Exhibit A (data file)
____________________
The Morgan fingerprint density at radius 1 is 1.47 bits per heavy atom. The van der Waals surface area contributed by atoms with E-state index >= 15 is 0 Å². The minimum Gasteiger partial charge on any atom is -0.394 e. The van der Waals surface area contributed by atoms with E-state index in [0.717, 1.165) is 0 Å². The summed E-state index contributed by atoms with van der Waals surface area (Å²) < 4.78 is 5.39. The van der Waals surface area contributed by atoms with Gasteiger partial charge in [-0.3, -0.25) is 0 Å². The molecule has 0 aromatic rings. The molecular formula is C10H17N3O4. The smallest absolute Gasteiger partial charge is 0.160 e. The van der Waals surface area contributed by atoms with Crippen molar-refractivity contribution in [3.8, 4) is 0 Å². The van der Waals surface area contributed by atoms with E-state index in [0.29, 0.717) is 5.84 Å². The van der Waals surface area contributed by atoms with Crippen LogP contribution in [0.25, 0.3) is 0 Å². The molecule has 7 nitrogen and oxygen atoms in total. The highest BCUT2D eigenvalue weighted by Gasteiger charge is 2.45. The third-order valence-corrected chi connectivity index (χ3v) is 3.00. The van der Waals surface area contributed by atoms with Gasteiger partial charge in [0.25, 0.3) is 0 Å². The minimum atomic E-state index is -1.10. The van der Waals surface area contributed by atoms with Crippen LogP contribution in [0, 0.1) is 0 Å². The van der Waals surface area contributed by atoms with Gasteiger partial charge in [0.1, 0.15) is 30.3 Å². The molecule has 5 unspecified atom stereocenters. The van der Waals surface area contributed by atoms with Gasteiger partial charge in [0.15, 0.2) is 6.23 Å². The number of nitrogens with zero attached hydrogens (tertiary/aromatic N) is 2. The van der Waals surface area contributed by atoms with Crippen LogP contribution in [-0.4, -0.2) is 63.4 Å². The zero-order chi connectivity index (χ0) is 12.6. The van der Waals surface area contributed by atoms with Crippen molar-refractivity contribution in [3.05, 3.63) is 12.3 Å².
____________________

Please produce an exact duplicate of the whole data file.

The Morgan fingerprint density at radius 1 is 1.47 bits per heavy atom. The van der Waals surface area contributed by atoms with E-state index >= 15 is 0 Å². The minimum Gasteiger partial charge on any atom is -0.394 e. The van der Waals surface area contributed by atoms with E-state index in [0.717, 1.165) is 0 Å². The summed E-state index contributed by atoms with van der Waals surface area (Å²) < 4.78 is 5.39. The van der Waals surface area contributed by atoms with Gasteiger partial charge in [-0.3, -0.25) is 0 Å². The molecule has 0 aromatic rings. The molecular formula is C10H17N3O4. The smallest absolute Gasteiger partial charge is 0.160 e. The van der Waals surface area contributed by atoms with Crippen molar-refractivity contribution in [3.8, 4) is 0 Å². The van der Waals surface area contributed by atoms with E-state index in [0.29, 0.717) is 5.84 Å². The van der Waals surface area contributed by atoms with Crippen LogP contribution in [0.25, 0.3) is 0 Å². The molecule has 7 nitrogen and oxygen atoms in total. The highest BCUT2D eigenvalue weighted by Gasteiger charge is 2.45. The third-order valence-corrected chi connectivity index (χ3v) is 3.00. The van der Waals surface area contributed by atoms with Gasteiger partial charge in [0.25, 0.3) is 0 Å². The minimum atomic E-state index is -1.10. The van der Waals surface area contributed by atoms with Crippen LogP contribution in [0, 0.1) is 0 Å². The van der Waals surface area contributed by atoms with Gasteiger partial charge in [0.1, 0.15) is 30.3 Å². The molecule has 5 unspecified atom stereocenters. The van der Waals surface area contributed by atoms with Gasteiger partial charge in [0.15, 0.2) is 6.23 Å². The number of nitrogens with zero attached hydrogens (tertiary/aromatic N) is 2. The van der Waals surface area contributed by atoms with Crippen LogP contribution in [-0.4, -0.2) is 63.4 Å². The zero-order chi connectivity index (χ0) is 12.6. The van der Waals surface area contributed by atoms with Crippen molar-refractivity contribution in [3.05, 3.63) is 12.3 Å².